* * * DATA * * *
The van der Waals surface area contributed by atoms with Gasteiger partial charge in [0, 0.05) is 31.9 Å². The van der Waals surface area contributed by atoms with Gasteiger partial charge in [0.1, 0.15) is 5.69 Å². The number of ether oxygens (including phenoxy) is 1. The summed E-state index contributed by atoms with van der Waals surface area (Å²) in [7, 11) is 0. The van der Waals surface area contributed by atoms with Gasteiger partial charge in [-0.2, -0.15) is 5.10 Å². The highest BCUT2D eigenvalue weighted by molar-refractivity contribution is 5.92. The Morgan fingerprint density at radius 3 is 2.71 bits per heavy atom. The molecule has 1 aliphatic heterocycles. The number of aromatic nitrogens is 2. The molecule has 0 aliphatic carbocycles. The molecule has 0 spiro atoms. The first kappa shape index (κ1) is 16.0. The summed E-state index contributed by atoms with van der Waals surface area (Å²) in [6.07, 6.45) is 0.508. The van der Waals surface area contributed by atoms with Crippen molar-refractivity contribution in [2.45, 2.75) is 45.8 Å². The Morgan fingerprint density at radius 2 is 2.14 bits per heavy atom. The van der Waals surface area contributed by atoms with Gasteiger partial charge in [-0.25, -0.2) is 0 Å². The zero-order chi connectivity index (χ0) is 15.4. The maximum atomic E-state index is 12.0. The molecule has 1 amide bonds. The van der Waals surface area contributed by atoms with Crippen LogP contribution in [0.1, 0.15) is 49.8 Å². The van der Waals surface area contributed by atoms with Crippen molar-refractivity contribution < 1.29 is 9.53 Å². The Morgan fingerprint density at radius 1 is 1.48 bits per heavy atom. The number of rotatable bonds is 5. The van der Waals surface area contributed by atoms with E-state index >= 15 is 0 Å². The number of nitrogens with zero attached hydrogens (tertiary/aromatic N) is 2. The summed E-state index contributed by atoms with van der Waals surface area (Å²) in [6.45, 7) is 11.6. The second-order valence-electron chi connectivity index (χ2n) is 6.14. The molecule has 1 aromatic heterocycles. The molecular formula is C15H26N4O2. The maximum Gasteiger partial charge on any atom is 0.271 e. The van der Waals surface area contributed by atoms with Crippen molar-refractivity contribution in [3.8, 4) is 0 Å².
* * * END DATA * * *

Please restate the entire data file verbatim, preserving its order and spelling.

The van der Waals surface area contributed by atoms with Gasteiger partial charge in [0, 0.05) is 31.9 Å². The van der Waals surface area contributed by atoms with Gasteiger partial charge in [0.1, 0.15) is 5.69 Å². The number of ether oxygens (including phenoxy) is 1. The summed E-state index contributed by atoms with van der Waals surface area (Å²) in [7, 11) is 0. The van der Waals surface area contributed by atoms with Gasteiger partial charge in [-0.2, -0.15) is 5.10 Å². The highest BCUT2D eigenvalue weighted by molar-refractivity contribution is 5.92. The Morgan fingerprint density at radius 3 is 2.71 bits per heavy atom. The molecule has 1 aliphatic heterocycles. The number of aromatic nitrogens is 2. The molecule has 0 aliphatic carbocycles. The molecule has 0 spiro atoms. The first kappa shape index (κ1) is 16.0. The summed E-state index contributed by atoms with van der Waals surface area (Å²) in [6.07, 6.45) is 0.508. The van der Waals surface area contributed by atoms with Crippen molar-refractivity contribution in [2.45, 2.75) is 45.8 Å². The Morgan fingerprint density at radius 2 is 2.14 bits per heavy atom. The van der Waals surface area contributed by atoms with Gasteiger partial charge in [-0.25, -0.2) is 0 Å². The zero-order chi connectivity index (χ0) is 15.4. The maximum atomic E-state index is 12.0. The molecule has 1 amide bonds. The van der Waals surface area contributed by atoms with Crippen LogP contribution in [0.1, 0.15) is 49.8 Å². The van der Waals surface area contributed by atoms with Crippen molar-refractivity contribution < 1.29 is 9.53 Å². The Morgan fingerprint density at radius 1 is 1.48 bits per heavy atom. The number of rotatable bonds is 5. The van der Waals surface area contributed by atoms with E-state index >= 15 is 0 Å². The number of nitrogens with zero attached hydrogens (tertiary/aromatic N) is 2. The summed E-state index contributed by atoms with van der Waals surface area (Å²) in [6.45, 7) is 11.6. The second-order valence-electron chi connectivity index (χ2n) is 6.14. The molecule has 1 aromatic heterocycles. The molecular formula is C15H26N4O2. The maximum Gasteiger partial charge on any atom is 0.271 e. The van der Waals surface area contributed by atoms with Crippen molar-refractivity contribution in [3.8, 4) is 0 Å².